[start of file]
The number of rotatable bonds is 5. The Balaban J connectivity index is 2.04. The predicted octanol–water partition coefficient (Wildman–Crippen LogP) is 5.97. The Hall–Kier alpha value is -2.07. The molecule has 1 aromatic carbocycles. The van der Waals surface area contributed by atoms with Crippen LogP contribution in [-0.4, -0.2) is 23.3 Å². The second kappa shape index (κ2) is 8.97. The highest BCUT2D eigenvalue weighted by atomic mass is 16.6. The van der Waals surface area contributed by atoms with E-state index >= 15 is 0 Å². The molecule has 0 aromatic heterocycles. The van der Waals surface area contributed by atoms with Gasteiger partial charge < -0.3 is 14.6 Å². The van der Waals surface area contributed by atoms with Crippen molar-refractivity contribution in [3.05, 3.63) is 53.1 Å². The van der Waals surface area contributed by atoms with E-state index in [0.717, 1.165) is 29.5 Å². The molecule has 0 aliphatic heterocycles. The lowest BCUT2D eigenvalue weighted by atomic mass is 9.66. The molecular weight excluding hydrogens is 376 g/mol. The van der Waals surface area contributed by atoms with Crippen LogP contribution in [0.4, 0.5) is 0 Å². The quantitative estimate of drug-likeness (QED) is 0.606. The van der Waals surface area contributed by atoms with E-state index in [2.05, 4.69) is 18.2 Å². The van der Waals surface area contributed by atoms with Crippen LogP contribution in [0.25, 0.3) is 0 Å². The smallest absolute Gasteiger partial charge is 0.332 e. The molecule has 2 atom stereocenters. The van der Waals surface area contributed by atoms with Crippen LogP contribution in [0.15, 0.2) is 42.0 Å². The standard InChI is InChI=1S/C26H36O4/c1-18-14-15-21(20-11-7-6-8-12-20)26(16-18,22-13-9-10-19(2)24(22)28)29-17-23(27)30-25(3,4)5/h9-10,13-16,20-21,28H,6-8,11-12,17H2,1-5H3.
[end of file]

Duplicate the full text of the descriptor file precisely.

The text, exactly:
The number of rotatable bonds is 5. The Balaban J connectivity index is 2.04. The predicted octanol–water partition coefficient (Wildman–Crippen LogP) is 5.97. The Hall–Kier alpha value is -2.07. The molecule has 1 aromatic carbocycles. The van der Waals surface area contributed by atoms with Crippen LogP contribution in [-0.4, -0.2) is 23.3 Å². The second kappa shape index (κ2) is 8.97. The highest BCUT2D eigenvalue weighted by atomic mass is 16.6. The van der Waals surface area contributed by atoms with E-state index >= 15 is 0 Å². The molecule has 0 aromatic heterocycles. The van der Waals surface area contributed by atoms with Gasteiger partial charge < -0.3 is 14.6 Å². The van der Waals surface area contributed by atoms with Crippen molar-refractivity contribution in [3.05, 3.63) is 53.1 Å². The van der Waals surface area contributed by atoms with E-state index in [0.717, 1.165) is 29.5 Å². The molecule has 0 aliphatic heterocycles. The lowest BCUT2D eigenvalue weighted by atomic mass is 9.66. The molecular weight excluding hydrogens is 376 g/mol. The van der Waals surface area contributed by atoms with Crippen LogP contribution in [0.4, 0.5) is 0 Å². The quantitative estimate of drug-likeness (QED) is 0.606. The van der Waals surface area contributed by atoms with E-state index in [2.05, 4.69) is 18.2 Å². The van der Waals surface area contributed by atoms with Crippen LogP contribution in [0.25, 0.3) is 0 Å². The smallest absolute Gasteiger partial charge is 0.332 e. The molecule has 2 atom stereocenters. The van der Waals surface area contributed by atoms with Crippen LogP contribution in [0.15, 0.2) is 42.0 Å². The standard InChI is InChI=1S/C26H36O4/c1-18-14-15-21(20-11-7-6-8-12-20)26(16-18,22-13-9-10-19(2)24(22)28)29-17-23(27)30-25(3,4)5/h9-10,13-16,20-21,28H,6-8,11-12,17H2,1-5H3.